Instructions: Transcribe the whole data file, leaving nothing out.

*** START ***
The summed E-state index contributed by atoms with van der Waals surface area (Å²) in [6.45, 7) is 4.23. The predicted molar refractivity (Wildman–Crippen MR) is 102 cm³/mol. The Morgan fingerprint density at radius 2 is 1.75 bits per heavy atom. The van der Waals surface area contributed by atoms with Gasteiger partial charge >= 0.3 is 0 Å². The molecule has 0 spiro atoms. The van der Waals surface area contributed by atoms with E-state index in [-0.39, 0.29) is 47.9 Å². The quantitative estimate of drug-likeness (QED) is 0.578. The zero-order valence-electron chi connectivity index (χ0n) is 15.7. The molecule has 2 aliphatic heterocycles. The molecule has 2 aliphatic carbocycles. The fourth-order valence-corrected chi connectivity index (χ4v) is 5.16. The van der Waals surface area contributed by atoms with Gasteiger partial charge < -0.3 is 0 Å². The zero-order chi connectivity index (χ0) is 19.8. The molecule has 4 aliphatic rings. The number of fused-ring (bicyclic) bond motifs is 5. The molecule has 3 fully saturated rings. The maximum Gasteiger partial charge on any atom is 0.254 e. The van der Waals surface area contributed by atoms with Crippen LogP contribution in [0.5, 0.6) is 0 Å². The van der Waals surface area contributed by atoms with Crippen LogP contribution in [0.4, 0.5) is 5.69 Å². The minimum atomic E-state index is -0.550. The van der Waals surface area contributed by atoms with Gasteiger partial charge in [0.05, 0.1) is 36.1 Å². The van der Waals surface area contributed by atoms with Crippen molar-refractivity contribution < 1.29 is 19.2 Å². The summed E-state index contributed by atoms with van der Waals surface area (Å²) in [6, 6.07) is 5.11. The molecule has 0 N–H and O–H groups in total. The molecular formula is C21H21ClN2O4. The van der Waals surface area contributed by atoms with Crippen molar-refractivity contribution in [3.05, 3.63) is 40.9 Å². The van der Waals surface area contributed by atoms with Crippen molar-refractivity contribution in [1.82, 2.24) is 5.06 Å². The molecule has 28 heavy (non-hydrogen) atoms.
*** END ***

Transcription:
The summed E-state index contributed by atoms with van der Waals surface area (Å²) in [6.45, 7) is 4.23. The predicted molar refractivity (Wildman–Crippen MR) is 102 cm³/mol. The Morgan fingerprint density at radius 2 is 1.75 bits per heavy atom. The van der Waals surface area contributed by atoms with Gasteiger partial charge >= 0.3 is 0 Å². The molecule has 0 spiro atoms. The van der Waals surface area contributed by atoms with E-state index in [-0.39, 0.29) is 47.9 Å². The quantitative estimate of drug-likeness (QED) is 0.578. The zero-order valence-electron chi connectivity index (χ0n) is 15.7. The molecule has 2 aliphatic heterocycles. The molecule has 2 aliphatic carbocycles. The fourth-order valence-corrected chi connectivity index (χ4v) is 5.16. The van der Waals surface area contributed by atoms with Gasteiger partial charge < -0.3 is 0 Å². The zero-order chi connectivity index (χ0) is 19.8. The molecule has 4 aliphatic rings. The number of fused-ring (bicyclic) bond motifs is 5. The molecule has 3 fully saturated rings. The maximum Gasteiger partial charge on any atom is 0.254 e. The van der Waals surface area contributed by atoms with Crippen LogP contribution in [0.5, 0.6) is 0 Å². The van der Waals surface area contributed by atoms with Crippen LogP contribution in [0.4, 0.5) is 5.69 Å². The minimum atomic E-state index is -0.550. The van der Waals surface area contributed by atoms with Gasteiger partial charge in [0.05, 0.1) is 36.1 Å². The van der Waals surface area contributed by atoms with Crippen molar-refractivity contribution < 1.29 is 19.2 Å². The summed E-state index contributed by atoms with van der Waals surface area (Å²) in [6, 6.07) is 5.11. The molecule has 0 N–H and O–H groups in total. The molecular formula is C21H21ClN2O4. The van der Waals surface area contributed by atoms with Crippen molar-refractivity contribution in [3.05, 3.63) is 40.9 Å². The van der Waals surface area contributed by atoms with Crippen molar-refractivity contribution in [1.82, 2.24) is 5.06 Å². The molecule has 28 heavy (non-hydrogen) atoms.